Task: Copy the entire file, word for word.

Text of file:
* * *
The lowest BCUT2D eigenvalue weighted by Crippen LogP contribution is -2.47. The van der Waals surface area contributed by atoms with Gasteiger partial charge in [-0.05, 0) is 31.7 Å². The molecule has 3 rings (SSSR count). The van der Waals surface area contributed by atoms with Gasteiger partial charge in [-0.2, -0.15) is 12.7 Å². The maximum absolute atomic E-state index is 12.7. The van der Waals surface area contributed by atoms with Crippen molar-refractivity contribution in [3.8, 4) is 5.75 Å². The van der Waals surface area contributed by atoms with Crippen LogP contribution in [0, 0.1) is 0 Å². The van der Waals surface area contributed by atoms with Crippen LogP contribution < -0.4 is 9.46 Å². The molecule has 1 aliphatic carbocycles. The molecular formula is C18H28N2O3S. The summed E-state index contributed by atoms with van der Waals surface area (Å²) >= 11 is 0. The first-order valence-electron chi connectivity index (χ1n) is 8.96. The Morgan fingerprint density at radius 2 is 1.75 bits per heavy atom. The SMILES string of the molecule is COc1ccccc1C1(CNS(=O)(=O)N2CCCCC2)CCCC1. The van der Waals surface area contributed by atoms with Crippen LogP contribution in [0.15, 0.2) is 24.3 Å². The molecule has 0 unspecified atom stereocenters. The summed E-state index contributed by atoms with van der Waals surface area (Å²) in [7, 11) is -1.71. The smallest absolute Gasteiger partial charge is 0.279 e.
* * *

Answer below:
The lowest BCUT2D eigenvalue weighted by Crippen LogP contribution is -2.47. The van der Waals surface area contributed by atoms with Gasteiger partial charge in [-0.05, 0) is 31.7 Å². The molecule has 3 rings (SSSR count). The van der Waals surface area contributed by atoms with Gasteiger partial charge in [-0.2, -0.15) is 12.7 Å². The maximum absolute atomic E-state index is 12.7. The van der Waals surface area contributed by atoms with Crippen molar-refractivity contribution in [3.8, 4) is 5.75 Å². The van der Waals surface area contributed by atoms with Crippen LogP contribution in [0, 0.1) is 0 Å². The van der Waals surface area contributed by atoms with Crippen LogP contribution < -0.4 is 9.46 Å². The molecule has 1 aliphatic carbocycles. The molecular formula is C18H28N2O3S. The summed E-state index contributed by atoms with van der Waals surface area (Å²) >= 11 is 0. The first-order valence-electron chi connectivity index (χ1n) is 8.96. The Morgan fingerprint density at radius 2 is 1.75 bits per heavy atom. The SMILES string of the molecule is COc1ccccc1C1(CNS(=O)(=O)N2CCCCC2)CCCC1. The van der Waals surface area contributed by atoms with Crippen LogP contribution in [0.15, 0.2) is 24.3 Å². The molecule has 0 unspecified atom stereocenters. The summed E-state index contributed by atoms with van der Waals surface area (Å²) in [7, 11) is -1.71. The smallest absolute Gasteiger partial charge is 0.279 e.